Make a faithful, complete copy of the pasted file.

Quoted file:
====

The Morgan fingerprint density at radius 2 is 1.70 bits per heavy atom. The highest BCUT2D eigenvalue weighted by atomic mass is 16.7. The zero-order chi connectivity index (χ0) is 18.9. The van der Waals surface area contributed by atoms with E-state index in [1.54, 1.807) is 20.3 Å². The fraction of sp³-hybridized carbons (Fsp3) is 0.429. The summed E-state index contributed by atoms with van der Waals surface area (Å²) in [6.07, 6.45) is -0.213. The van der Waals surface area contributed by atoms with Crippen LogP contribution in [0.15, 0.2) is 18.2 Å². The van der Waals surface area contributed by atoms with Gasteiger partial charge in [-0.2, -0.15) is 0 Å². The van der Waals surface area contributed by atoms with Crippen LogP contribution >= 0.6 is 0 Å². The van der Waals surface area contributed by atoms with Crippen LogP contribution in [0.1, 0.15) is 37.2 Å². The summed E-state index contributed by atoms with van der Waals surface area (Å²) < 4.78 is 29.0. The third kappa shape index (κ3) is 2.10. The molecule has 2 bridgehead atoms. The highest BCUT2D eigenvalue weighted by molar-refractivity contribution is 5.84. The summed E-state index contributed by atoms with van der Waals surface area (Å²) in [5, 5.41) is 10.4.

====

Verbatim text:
The Morgan fingerprint density at radius 2 is 1.70 bits per heavy atom. The highest BCUT2D eigenvalue weighted by atomic mass is 16.7. The zero-order chi connectivity index (χ0) is 18.9. The van der Waals surface area contributed by atoms with E-state index in [1.54, 1.807) is 20.3 Å². The fraction of sp³-hybridized carbons (Fsp3) is 0.429. The summed E-state index contributed by atoms with van der Waals surface area (Å²) in [6.07, 6.45) is -0.213. The van der Waals surface area contributed by atoms with Crippen LogP contribution in [0.15, 0.2) is 18.2 Å². The van der Waals surface area contributed by atoms with Gasteiger partial charge in [-0.2, -0.15) is 0 Å². The van der Waals surface area contributed by atoms with Crippen LogP contribution >= 0.6 is 0 Å². The van der Waals surface area contributed by atoms with Crippen LogP contribution in [0.1, 0.15) is 37.2 Å². The summed E-state index contributed by atoms with van der Waals surface area (Å²) < 4.78 is 29.0. The third kappa shape index (κ3) is 2.10. The molecule has 2 bridgehead atoms. The highest BCUT2D eigenvalue weighted by molar-refractivity contribution is 5.84. The summed E-state index contributed by atoms with van der Waals surface area (Å²) in [5, 5.41) is 10.4.